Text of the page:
Welcome to my tour of India, finally! North India, specifically. India is way too big for 1 trip. I previously posted about what to expect when traveling to India. I did highlight some negative stuff that you will inevitably come across in India, especially if you’re traveling like me, without a guide. (For most people–in other words people not quite as adventurous as I am–I’d actually recommend a tour guide. And I normally would never do that!) Challenges notwithstanding, India is such an awe-inspiring place. I wouldn’t have traded it for anything, including a guided tour!
Without a doubt, there were 2 highlights to my trip that stood out from the rest. The first, unsurprisingly, was the Taj Mahal. I had an emotional reaction when I first laid eyes on it. Photographs don’t do it justice. (But I hope my photos come close.) The second was Rishikesh, a holy city on the Ganges in the foothills of the Himalayas. That description alone should be enough to convince anyone that Rishikesh truly is a very special place.
I’ve also got a very honorable mention. I quickly lost track of how many ancient forts I visited on my trip. But one of them was my clear favorite–Mehrangarh Fort in Jodhpur. Mehrangarh made more of an impression on me than more well known forts that I visited–the Red Fort, Amber Fort, and Agra Fort. Seen from below, Mehrangarh appears as an enormous, impenetrable hilltop fortress. That sight in itself is impressive. But quite unexpectedly, a beautiful palace is hidden within the imposing walls of the fort. Add in stunning views of Jodhpur’s Blue City, and you’ve got yourself an easy highlight.
Taking in the absolute chaos of Old Delhi was an experience worthy of a special mention. I have never in my life seen any place on Earth so completely teeming with humanity. Delhi’s urban area contains about 25 million people. And I’m fairly certain they were all trying to get through the center of Old Delhi simultaneously the afternoon I was there. It was utter bedlam. And I loved every minute of it.
And monkeys. Lots and lots of monkeys. I couldn’t get enough of India’s monkeys. I’m sure my photos will be evidence of that. Monkeys, and of course cows too.
More than any place I’ve traveled to, India comes with its challenges. But I hope my upcoming pictures and travelogues will convince you that India is a place you need to check out. Because it is. And I need to get back myself. After all, I’ve still got East, South, and West left to go! Of course, you’ll also be able to follow along with my adventures in Indian cuisine. Indian food has always been far from my favorite. Very, very far, in fact. But I survived. And I managed to eat quite a bit of good food that I actually enjoyed. Was it spicy? Oh, you bet it was!
Here’s a quick story about my arrival. I had a very pleasant pair of flights on Asiana Airlines. (I’m looking forward to flying them back to San Francisco from my trip to Seoul later this year.) Not unexpectedly, things were a little hectic at the airport when I arrived in Delhi after 1 in the morning. Still, I made it through immigration pretty unscathed. Naturally, countless taxi drivers were eager to shuttle me away from the airport. But I had plans.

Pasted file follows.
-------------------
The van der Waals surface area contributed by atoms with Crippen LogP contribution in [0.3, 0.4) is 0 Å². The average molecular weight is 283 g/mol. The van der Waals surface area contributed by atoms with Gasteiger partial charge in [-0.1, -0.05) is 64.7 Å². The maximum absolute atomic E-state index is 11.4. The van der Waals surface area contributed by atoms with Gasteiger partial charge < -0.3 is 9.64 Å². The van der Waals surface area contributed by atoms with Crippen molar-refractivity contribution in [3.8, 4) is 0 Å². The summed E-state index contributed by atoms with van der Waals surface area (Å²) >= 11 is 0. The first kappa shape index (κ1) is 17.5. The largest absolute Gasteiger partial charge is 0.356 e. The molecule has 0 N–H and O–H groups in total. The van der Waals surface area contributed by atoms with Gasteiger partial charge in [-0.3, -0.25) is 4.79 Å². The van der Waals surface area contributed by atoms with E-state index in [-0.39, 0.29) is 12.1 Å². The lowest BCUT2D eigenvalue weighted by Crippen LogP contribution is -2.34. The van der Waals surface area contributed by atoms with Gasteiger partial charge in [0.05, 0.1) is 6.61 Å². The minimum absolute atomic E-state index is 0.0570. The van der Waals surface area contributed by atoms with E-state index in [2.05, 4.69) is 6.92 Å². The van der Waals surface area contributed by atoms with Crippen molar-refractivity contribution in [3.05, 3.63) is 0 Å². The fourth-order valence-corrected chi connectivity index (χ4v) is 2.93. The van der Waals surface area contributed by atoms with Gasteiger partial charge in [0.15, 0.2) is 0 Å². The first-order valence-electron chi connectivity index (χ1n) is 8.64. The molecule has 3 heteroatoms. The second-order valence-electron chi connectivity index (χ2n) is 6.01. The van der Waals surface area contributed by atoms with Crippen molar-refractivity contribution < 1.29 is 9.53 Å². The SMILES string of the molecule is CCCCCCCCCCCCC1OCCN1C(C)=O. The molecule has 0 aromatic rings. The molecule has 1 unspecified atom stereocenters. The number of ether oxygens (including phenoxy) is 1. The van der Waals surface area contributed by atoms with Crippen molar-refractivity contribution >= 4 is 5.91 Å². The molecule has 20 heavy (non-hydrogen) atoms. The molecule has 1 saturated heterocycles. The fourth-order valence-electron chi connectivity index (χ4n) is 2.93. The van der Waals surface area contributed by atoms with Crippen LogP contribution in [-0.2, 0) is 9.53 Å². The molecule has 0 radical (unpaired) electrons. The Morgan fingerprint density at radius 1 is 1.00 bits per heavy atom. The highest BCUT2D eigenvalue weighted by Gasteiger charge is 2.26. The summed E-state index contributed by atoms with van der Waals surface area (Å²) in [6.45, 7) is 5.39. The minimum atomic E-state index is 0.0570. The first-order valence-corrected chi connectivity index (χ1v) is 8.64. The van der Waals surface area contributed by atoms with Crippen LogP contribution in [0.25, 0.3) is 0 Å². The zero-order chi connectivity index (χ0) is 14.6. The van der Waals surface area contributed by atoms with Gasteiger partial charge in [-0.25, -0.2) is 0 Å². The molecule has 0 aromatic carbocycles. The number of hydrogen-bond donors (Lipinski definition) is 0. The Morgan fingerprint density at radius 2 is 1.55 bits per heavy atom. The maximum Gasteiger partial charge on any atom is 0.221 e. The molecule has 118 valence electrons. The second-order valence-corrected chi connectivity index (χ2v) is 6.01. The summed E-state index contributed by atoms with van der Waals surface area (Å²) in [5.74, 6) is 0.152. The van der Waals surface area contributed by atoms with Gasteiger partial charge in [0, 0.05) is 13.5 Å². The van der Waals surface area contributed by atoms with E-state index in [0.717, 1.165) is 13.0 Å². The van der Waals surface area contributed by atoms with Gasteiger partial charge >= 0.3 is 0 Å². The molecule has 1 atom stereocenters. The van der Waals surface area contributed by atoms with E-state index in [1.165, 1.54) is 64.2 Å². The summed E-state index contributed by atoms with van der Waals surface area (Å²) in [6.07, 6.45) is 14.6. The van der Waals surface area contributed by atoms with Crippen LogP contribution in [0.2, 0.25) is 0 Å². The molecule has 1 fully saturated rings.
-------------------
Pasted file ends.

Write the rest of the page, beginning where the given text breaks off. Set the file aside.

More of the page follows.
I planned to take a shuttle bus to a different terminal and from there, take a bus to a nearby neighborhood where I’d find my hotel. I checked with a guy at the airport who seemed to know what he was doing and didn’t appear to be out to rip me off at all. He did his best to convince me that the bus I wanted to take only stopped at my destination on trips to the airport, and not from. Well, I had researched this in depth ahead of time, of course. But it was close to 3 in the morning by then, and I didn’t want to risk it. So I took a taxi.
It soon became clear that the taxi driver had no idea where my hotel was. I gave him a map I had printed out, but that didn’t help him. He drove around for a while, and then seemed to give up. He got on the highway and started to head to central Delhi, quite a ways away from my airport-adjacent hotel. I realized it was time to take matters into my own hands. I snagged my map back from him. On the map, I recognized the name of a hotel that was at the corner of the side street where my hotel was. We had driven past this hotel while fruitlessly searching for my hotel. I told the driver I knew where we had to go.
He still seemed unsure as he rolled to a stop at every corner. Each time, I held to tell him to keep going. We finally came to the landmark hotel. I told him to go down the side street. It turned out to be a dusty alley and a little scary at 3 in the morning. Nevertheless, we got to my hotel. I was so glad I was able to show my driver around the neighborhood. Welcome to India!
As always, here’s a goofy picture from my trip. I got bamboozled into getting a guided tour of a particular mosque. Of course the tour ended up with the very hard sell for junky trinkets. During the tour, my young entrepreneur had me do cheesy tourist poses I never like to do and always scorn. (My regal photos from Beijing notwithstanding.) Here’s a real goofy one.
Actually, that one didn’t turn out as goofy as I was expecting. So try this one.